Preservation of a fragile thermograph shelter about 1.5 feet high in the gap near the south end of the terminal moraine suggests that a cushion of air was trapped beneath avalanche unit 3. Although this avalanche did not damage the shelter in passing over it, the shelter was subsequently crushed by a 10-inch boulder that rolled down the front of avalanche unit 5. A pile of boards that lay on the ground near the shelter also was not disturbed by avalanche unit 3 but was buried by a few inches of avalanche debris. A protective layer of snow seemingly cannot account for the lack of damage, for if the avalanche had been traveling in contact with the ground, the leading part should have scraped away the snow, and the trailing part should then have destroyed the thermograph shelter. Evidently the base of the avalanche was not in contact with the ground when it crossed this site. A 6-foot-high plywood gage house, less than 10 feet from the shelter, was removed by avalanche unit 3. This gage house was transported about 300 feet southward in a direction nearly at a right angle to the trend of the valley and now lies at the upstream end of the scar opposite the terminal moraine (fig. 7). This scar (fig. 9), produced by the scouring action of the avalanche as it struck the side of the valley and caromed back to the northeast, suggests the nature of erosion that should have occurred everywhere at the base of the avalanche if a cushion of air had not been present.

The existence of an air cushion beneath avalanche unit 3 is also suggested by the distance, about 9,500 feet, the avalanche moved beyond the end of Emmons Glacier. Regardless of its velocity as it left the glacier, the avalanche should have struck the valley floor within a time interval determined by the acceleration of gravity through the vertical distance between the top of the glacier and the valley floor at the point of impact. If the avalanche had struck the valley floor at the calculated point of impact, 2,000 feet or less from the end of the glacier (fig. 14), it seemingly could not have traveled in contact with the valley floor as much as 7,500 feet farther downvalley, nor have risen on the side of the lateral moraine and on Goat Island Mountain, nor have made a nearly right-angle turn through the gap in the terminal moraine. Therefore, it seems unlikely that the avalanche debris struck the valley floor within a few thousand feet from the glacier and this circumstance can be explained only by the supposition that the avalanche was buoyed up by a cushion of compressed air at its base.

The initial impact of a rockfall would not itself create an air cushion; the formation of this cushion may require lateral launching of a broad sheet of debris into the air parallel to the underlying surface so that the debris as it starts to settle can trap air quickly and compress it. Further requirements would be previous pulverization of the rock mass to form a sheet of debris and sufficient thickness and impermeability of the debris to prevent substantial upward escape of air. Air passing upward through the debris, however, would tend to fluidize the mass by reducing friction between rock particles and thus would increase mobility.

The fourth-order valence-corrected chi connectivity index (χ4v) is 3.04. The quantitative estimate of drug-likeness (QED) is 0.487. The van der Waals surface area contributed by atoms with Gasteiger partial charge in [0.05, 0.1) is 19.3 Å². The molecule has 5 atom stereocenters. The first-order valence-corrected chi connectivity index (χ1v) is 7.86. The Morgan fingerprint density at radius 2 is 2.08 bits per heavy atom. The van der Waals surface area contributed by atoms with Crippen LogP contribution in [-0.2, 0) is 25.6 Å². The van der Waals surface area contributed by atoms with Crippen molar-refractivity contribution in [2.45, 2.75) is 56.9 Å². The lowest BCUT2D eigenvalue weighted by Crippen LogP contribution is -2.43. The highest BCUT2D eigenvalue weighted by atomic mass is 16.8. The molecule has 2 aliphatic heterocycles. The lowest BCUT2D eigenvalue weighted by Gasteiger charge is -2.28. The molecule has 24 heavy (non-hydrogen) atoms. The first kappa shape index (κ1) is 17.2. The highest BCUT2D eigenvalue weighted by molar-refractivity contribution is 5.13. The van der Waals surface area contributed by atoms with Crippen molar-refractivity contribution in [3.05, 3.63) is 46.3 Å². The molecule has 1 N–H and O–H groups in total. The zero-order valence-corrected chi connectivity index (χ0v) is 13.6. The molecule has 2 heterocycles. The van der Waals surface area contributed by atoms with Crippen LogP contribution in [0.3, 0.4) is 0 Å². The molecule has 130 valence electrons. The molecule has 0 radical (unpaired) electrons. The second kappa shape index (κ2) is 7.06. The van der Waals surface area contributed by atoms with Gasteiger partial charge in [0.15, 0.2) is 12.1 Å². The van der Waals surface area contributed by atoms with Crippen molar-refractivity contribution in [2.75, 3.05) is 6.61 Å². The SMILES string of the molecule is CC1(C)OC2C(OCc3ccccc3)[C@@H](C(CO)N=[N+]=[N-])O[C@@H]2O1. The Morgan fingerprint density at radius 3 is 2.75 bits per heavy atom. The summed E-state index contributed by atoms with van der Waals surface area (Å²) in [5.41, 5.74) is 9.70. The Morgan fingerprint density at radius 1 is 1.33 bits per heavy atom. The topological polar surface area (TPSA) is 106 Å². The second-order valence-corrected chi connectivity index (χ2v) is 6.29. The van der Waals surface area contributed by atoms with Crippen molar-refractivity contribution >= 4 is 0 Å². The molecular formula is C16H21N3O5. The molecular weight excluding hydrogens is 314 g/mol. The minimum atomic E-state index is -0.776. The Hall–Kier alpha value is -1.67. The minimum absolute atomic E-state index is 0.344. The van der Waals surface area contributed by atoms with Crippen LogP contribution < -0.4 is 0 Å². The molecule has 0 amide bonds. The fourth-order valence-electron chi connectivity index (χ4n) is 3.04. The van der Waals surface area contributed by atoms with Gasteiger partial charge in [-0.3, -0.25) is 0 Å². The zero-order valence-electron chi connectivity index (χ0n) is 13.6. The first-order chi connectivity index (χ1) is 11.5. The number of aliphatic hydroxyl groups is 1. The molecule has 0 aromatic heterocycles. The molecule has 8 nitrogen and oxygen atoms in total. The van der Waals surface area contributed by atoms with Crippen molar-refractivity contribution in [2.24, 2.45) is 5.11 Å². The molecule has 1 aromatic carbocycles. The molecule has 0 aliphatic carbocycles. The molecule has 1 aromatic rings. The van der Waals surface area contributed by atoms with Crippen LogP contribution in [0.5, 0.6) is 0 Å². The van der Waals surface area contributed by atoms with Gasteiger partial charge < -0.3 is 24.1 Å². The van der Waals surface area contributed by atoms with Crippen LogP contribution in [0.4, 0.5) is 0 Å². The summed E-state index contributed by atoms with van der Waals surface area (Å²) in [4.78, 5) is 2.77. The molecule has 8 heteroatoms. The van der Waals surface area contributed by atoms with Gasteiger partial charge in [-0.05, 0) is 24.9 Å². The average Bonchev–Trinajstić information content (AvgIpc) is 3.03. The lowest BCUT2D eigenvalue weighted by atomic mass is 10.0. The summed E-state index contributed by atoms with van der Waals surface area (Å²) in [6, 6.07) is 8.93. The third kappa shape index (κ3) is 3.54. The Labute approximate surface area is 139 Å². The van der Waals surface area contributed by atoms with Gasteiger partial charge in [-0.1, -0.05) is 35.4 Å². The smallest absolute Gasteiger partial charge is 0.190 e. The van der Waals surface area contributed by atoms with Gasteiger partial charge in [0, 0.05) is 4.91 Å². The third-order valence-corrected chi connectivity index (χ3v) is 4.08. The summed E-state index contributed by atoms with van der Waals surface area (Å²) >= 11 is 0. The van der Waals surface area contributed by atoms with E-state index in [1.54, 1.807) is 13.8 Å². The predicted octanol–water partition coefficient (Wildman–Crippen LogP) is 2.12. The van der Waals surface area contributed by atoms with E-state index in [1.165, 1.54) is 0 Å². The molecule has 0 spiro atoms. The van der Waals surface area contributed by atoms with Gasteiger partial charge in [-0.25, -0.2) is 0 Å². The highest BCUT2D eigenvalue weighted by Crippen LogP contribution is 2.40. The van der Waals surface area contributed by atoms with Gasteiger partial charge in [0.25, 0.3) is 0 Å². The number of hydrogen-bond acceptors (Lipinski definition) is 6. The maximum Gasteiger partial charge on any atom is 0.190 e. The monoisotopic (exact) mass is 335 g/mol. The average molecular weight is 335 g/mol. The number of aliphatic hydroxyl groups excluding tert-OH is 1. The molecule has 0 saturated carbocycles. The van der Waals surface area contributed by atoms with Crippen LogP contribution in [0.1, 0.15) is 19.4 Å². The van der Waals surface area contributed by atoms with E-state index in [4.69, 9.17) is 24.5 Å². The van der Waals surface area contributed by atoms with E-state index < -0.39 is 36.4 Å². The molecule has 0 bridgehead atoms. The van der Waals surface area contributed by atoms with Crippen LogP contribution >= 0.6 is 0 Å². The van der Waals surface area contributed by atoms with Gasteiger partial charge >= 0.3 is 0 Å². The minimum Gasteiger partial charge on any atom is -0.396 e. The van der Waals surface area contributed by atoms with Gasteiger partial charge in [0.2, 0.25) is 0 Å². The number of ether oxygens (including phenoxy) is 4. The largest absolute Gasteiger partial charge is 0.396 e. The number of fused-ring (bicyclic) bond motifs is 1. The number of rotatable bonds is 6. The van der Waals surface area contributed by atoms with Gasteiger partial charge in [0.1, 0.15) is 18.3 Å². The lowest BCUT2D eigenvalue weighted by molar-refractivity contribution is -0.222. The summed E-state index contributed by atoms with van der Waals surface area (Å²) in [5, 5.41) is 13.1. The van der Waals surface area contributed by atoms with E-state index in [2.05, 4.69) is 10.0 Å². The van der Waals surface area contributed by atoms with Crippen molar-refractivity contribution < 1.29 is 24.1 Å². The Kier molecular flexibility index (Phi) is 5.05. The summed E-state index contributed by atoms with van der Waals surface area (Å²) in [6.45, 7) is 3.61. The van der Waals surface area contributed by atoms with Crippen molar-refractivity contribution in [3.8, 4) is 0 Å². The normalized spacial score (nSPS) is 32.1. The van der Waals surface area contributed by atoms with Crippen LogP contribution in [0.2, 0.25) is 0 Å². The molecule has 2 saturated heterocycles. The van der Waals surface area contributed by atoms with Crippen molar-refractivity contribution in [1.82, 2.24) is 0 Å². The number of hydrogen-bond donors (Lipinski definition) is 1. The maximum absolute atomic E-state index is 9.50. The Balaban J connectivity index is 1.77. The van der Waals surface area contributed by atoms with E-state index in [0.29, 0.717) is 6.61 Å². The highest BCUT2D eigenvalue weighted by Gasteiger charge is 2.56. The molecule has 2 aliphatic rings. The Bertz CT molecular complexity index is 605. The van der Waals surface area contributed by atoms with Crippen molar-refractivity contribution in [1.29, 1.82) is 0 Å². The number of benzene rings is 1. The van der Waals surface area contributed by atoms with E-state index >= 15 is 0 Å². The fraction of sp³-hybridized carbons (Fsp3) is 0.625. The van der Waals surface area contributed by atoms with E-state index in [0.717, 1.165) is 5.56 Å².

Pulverization of the rock masses from Little Tahoma Peak occurred when they struck Emmons Glacier. Sheets of rapidly moving debris then descended the glacier and probably were launched laterally into the air as they left the terminus of the glacier, which is 200 to 300 feet high. Formation and preservation of a cushion of air beneath the avalanches in the valley would have been aided by the confining valley sides. Marginal ridges comparable to those of the Blackhawk landslide described by Shreve (1959) are not conspicuous, although they may be represented by ridges along the north side of the deposits at the locations of cross sections 2, 4, 5, and 6.

Because of the distance and the inferred nature of their movement downvalley, avalanche units 1, 3, 4, and 5 are thought to have moved as rock-fragment flow's, probably riding on air cushions. Avalanche units 6 and 7 stopped only short distances beyond the glacier and may have moved as debris slides in contact with the underlying surface throughout most of their distance of transport. The nature of movement of avalanche unit 2 cannot be inferred because of its limited area of outcrop.

FIGURE 14.—Diagram showing expectable points of impact of avalanche unit 3 on valley floor if avalanche had not been buoyed up by a cushion of air. A speed of 300 miles per hour (440 ft per sec) was the probable maximum velocity of the avalanche debris at the end of the glacier, although 150 miles per hour (220 ft per sec) may be a more reasonable estimate. The glacier slope was estimated to be 10 percent, and the velocities of 150 and 300 miles per hour were assumed to be parallel to the slope of the glacier. (click on image for an enlargement in a new window)

<<< Previous <<< Contents >>> Next >>>

Last Updated: 28-Mar-2006